Tuesday, November 20, 2012

BTW, who is Naipaul?

BTW, who is Naipaul?
-Saptarshi Basu

Year 2002. 2nd year into the dreaded chase called Engineering.
I was sitting in a smoky, ghostly room with fellow Mech-ies enjoying rather a strong brew. Tranced into the ocean of Bengali renaissance songs, we hovered in a make-believe happy little world. All sorts of topic, ranging from girls in the ladies hostel to the ever increasing price of liquors were being seriously discussed. I really don’t know how that name came to my mind. It just came .Perhaps I was a bit high. And I started.
‘It seems…’ there was a pause. All looked at me with utter disinterest. ‘The chaos in the world is perennial. And as per Naipaul… .’ I was unable to complete my sentence when one of my friends popped up.
‘Chandrapaul’s brother?’ he looked at me with hazy eyes. ‘Did he also play for West Indies?’ .I… somewhat felt being in midst of a curfew .No one was there except for the burning flames which was lapping me up internally. ‘Hmm…I know re’ said another intelligent fella. ‘He played for Trinidad and Tobacco’. Trinidad and Tobacco… Trinidad and Tobacco…it echoed quite some time inside my alcohol-ed head till I went up. I left the room. The brew tasted bitter by now.
                                                                           Many years later while reading Sashti brata’s my god died young (kind of his autobiography written at mere age of 28-29) I read of a similar situation.
S.B. (another S.B. mind it!) writes:
We were at dinner round the marble table, some dozen faces in all. In between all the inane chatter I managed to scatter my pearls. ‘We no longer live in Wasteland,’ I said. ‘The ground is rich once again and Eliot’s voice is weak with fatigue…..’
At this point I was rudely halted by my eldest brother.
‘Who is Eliot’ he queried.
I felt stung. My orations ceased. I looked blank and cold.

I felt nothing much has changed. In all these years. My god died young was first published in 1968. It was 2002 for me.                           
                                                         Life went on. Chandrapaul did hit a few centuries after that and Naipaul was hit by a few controversies. The world mostly remained the same. We completed our engineering with bruises and burns. Jobs were rarer than girls. Slowly Naipaul retired temporarily to the dug-out and Bill Gates appeared with his word (MS Word man!). I somehow crash-landed in one of the country’s most esteemed software dressing room, oops! I mean Software Company.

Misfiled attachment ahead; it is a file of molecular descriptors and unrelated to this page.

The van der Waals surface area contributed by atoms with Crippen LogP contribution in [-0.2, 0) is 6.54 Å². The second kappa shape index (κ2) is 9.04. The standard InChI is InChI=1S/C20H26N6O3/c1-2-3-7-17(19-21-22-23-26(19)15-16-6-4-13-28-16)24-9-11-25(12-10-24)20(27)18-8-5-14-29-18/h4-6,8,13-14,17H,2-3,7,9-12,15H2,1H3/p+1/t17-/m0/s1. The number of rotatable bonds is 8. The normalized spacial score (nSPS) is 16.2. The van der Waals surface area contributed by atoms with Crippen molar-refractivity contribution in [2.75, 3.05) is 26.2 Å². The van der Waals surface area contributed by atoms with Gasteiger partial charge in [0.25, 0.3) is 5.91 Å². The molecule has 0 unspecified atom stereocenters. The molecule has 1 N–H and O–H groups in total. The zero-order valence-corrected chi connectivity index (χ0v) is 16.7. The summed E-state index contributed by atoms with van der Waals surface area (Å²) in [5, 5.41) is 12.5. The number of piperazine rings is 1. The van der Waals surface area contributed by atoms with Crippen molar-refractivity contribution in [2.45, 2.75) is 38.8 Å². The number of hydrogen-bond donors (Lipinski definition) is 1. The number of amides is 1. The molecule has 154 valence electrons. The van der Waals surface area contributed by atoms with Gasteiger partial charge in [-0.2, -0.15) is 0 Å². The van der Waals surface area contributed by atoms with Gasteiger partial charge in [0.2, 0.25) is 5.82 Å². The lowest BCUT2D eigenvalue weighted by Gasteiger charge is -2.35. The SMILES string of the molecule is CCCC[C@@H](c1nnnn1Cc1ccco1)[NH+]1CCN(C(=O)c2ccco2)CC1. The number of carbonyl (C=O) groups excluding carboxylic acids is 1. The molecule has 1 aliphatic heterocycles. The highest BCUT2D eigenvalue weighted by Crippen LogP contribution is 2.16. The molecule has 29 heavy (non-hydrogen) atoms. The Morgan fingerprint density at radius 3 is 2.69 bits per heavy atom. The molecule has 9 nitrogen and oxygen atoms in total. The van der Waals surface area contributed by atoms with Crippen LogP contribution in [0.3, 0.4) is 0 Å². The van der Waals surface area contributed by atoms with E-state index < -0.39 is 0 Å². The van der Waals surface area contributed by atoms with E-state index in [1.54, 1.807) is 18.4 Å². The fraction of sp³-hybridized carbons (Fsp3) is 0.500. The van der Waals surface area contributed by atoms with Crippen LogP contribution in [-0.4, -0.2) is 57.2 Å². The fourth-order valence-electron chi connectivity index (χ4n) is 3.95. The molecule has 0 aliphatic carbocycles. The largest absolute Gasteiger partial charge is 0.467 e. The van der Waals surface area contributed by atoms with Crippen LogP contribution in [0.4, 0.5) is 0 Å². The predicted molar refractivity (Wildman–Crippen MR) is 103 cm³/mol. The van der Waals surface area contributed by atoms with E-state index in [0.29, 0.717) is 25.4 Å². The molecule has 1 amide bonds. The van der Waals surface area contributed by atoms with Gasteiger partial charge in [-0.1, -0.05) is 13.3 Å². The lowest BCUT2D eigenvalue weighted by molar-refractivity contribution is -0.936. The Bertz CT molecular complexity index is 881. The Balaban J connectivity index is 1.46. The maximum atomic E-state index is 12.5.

There by heaven’s virtue and God’s grace I met an IT engineer cum Bengali Renaissance poet. I was extremely proud to share our rented apartment with him. Off course others were there, but he was the most intellectual artiste. Different he was in all ways. Our beloved cook who cooked snakes and ladders provided vital information about the great soul. In those troubled and poverty stricken times, the sole television set was the Kohinoor of our flat. It helped us blue-ing our weekends with cheap source of entertainment. I told you, troubled times it was! Now, this great soul and intellectual artiste never cultivated in blues .We acknowledged it also. With his renaissance motive on high, it might falter him in the path. Our respect increased manifold. Till it got punctured .Our snakes and ladder cook had watched our respected friend to carry our Kohinoor to his room and make the whole room blue. I felt it was his need of the hour and dismissed it as a minor pimple in the face of our moon-ish friend.
   Life went on. On one such boring night I asked him about his best English novel (The beeest Eenglish Novel, mind it!). I was waiting eagerly you know. It was like stealing some diamonds from his ocean of intellect. When he scratched his French-cut and said ‘Hmm…there’s plenty…But…recently I liked…’ . ‘Which one?’ I shouted in my excitement.
                         ‘There’s a book called I too had a lovely story…nice but one problem’. I felt stung. My orations ceased. I looked blank and cold. ‘What problem’ I meekly asked. ‘The name you know…It should have been… I too had a dog story…so much like our life…’. ‘True’ I said somewhat absent-minded.
From then I loved dogs. Still I love them. Whenever the bar-man ask me, I have one constant reply. ‘Black Dog, 8 years’. Not a very old dog you see, just 8 years. Couple of days back with my Dog on my table I was unhappily shouting a few lines (Metallica was on their full pitch) to one of my office colleague. ‘You know…Philip Roth is retiring…Sad...Isn’t it?’. He looked at me surprised. ‘What has happened to you, Basu???…why are you lamenting for an English cricketer…Is Philip in the recent India-England series?’
I felt stung. My orations ceased. I looked blank and cold. Life went on. Chandrapaul did hit a few more centuries after that and Naipaul… perhaps had retired in Trinidad and Tobacco.

- Saptarshi Basu 


Saptarshi Basu, a Gold Medallist in Mechanical Engineering, has been in the IT industry for the last 8 years and he has worked for the top 3 IT companies of India (INFOSYS,TCS & WIPRO). However, writing has always been his first love and passion. His debut novel Love {Logic} and the God's Algorithm is now a national best-seller in Infibeam, a premier online store. His second novelAutumn in My Heart, published by Vitasta Publishing with Times group launched in november'11, has already created a lot of stir due to its theme on homosexuality. Visit his website for more information